If anyone was unaware of Amazon’s market dominance, recent headlines will have set them straight. The online shopping giant became only the second company in history to reach a trillion dollars in value, just weeks after Apple set the record. Having already owned online shopping and cloud computing, Amazon is now seeking to dominate grocery shopping, online video, drone delivery, livestreaming and much more.

One thing Amazon hasn’t been shy about is buying up warehouse space. In its drive to increase the scope of Prime delivery, Amazon has become the biggest warehouse operator in the United States, with a physical footprint of 254 million square feet. The company doubled its space last year alone, and is yet to build its new headquarters. The $5 billion project could bring as many as 50,000 jobs to the local area, and is a reflection of the business’ overwhelming strength, as well as its attractiveness to city authorities.

All of this is potentially bad news for businesses seeking to compete with Amazon. Storage space is already at a premium in many metropolitan areas, particularly in cities with ports, and those that qualify for one-day or same-day Amazon delivery. As Amazon grows and other competitors fight for dominance, this is only likely to get worse. Finding new space within your existing facility will be a must to avoid skyrocketing prices for rent and land elsewhere.

Logistics and infrastructure

As businesses of all stripes seek to make menial labor more efficient, the potential of robots, drones and other areas of automation is being explored more thoroughly. Amazon seems to have become obsessed with the potential of robotics, with its patent for a drone ‘hive’, experiments with drone deliveries in England and Jeff Bezos’ posts about roombas. It seems like it’s only a matter of time until warehouses are almost entirely automated, with self-driving delivery vehicles and robots to store and retrieve every item automatically.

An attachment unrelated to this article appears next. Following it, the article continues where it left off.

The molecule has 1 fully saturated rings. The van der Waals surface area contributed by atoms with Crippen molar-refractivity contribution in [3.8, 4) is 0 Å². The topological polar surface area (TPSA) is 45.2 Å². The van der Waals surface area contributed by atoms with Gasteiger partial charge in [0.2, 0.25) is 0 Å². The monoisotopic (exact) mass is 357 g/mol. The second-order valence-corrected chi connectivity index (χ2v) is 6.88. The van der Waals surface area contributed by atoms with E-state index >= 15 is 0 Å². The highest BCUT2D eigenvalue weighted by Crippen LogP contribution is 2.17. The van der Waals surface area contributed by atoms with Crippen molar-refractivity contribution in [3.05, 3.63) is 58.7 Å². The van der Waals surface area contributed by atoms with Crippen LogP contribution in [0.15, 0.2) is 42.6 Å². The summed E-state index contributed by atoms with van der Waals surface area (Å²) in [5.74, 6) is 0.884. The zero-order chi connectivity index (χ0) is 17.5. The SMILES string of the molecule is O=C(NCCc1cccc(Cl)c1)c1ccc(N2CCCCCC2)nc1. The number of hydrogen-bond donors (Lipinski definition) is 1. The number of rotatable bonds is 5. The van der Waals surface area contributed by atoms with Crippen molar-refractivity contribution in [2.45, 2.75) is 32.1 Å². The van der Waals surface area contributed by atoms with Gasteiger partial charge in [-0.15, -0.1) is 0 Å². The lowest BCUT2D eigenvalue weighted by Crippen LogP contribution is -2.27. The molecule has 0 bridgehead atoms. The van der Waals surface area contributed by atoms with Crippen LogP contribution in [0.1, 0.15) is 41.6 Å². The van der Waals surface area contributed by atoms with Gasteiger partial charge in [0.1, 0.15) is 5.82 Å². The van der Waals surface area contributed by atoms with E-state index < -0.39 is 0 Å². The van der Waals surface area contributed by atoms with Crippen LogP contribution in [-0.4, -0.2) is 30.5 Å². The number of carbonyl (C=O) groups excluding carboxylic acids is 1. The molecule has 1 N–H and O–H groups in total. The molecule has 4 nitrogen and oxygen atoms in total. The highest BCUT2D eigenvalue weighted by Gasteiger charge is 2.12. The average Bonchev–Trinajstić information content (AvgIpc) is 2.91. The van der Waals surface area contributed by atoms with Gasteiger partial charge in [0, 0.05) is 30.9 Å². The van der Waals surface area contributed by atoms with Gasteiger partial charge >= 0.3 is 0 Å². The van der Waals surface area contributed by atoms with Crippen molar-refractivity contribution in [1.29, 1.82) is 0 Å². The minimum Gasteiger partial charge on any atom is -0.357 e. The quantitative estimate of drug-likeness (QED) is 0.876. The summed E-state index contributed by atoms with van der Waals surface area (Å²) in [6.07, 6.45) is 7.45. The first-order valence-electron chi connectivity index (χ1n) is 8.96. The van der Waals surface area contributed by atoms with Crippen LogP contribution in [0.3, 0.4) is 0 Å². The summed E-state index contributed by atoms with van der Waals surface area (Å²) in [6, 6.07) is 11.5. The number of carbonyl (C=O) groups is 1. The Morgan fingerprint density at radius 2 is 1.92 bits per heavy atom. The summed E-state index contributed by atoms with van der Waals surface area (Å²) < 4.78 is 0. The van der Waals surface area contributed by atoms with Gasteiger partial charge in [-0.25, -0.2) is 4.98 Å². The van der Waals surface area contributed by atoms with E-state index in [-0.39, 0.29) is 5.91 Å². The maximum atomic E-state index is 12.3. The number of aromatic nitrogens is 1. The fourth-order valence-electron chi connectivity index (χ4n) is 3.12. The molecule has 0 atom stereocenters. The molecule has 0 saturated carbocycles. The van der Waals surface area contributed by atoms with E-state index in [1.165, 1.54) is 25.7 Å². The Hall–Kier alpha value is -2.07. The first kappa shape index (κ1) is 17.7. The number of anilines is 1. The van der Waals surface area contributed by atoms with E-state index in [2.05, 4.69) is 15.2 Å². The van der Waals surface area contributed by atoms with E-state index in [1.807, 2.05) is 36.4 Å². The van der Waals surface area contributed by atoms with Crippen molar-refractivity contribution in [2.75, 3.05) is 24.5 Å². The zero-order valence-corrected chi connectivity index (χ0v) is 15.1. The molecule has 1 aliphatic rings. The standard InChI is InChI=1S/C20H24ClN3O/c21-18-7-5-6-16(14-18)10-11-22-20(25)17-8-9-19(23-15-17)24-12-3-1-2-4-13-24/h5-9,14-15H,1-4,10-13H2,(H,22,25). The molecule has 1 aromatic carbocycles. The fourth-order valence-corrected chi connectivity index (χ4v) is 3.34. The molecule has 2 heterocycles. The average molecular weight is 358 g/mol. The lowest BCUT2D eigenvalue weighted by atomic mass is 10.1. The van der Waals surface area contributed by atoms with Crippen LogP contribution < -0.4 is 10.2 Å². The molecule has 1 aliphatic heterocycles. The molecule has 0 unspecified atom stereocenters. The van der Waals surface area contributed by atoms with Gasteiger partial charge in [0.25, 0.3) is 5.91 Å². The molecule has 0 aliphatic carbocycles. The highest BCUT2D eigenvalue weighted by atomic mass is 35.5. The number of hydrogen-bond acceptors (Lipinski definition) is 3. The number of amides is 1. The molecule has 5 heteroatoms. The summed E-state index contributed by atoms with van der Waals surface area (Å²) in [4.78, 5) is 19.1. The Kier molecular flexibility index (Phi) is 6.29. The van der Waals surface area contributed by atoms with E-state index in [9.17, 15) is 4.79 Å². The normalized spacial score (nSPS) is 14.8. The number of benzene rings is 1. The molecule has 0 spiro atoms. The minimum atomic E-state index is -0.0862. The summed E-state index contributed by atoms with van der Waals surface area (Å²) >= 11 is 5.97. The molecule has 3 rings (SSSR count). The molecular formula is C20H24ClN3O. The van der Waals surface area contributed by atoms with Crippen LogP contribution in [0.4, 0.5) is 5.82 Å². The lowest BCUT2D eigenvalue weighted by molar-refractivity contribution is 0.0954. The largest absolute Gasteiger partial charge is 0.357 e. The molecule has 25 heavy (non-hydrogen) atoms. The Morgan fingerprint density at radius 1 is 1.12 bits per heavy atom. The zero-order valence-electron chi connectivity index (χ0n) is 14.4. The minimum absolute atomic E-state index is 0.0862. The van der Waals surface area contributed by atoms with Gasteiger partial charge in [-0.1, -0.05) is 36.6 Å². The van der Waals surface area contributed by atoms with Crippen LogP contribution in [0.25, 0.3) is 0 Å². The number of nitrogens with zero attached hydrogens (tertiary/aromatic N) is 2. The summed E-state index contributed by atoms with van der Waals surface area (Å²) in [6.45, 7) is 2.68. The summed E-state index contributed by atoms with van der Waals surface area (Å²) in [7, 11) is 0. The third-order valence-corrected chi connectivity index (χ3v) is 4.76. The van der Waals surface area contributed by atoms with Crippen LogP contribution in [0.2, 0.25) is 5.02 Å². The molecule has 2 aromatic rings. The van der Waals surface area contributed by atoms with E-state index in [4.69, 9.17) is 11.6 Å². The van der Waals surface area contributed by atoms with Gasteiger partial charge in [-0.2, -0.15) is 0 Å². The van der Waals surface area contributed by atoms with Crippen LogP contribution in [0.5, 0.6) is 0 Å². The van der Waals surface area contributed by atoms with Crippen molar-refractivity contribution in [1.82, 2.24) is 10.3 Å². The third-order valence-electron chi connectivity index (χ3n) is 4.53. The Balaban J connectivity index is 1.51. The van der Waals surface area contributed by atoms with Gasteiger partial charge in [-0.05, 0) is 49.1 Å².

The stumbling block to this utopian future (or dystopia, depending on your view) is infrastructure. Roads will need to change to cater to self-driving cars, with reliable 4G or 5G connections everywhere. Air traffic control will need to extend to drones to prevent them from colliding with each other, or with the flight paths of other aircraft. Warehouses will need to be redesigned to cater to these new vehicles, with wireless base stations, shiny new IT infrastructure and plenty of room for efficient and safe traversal.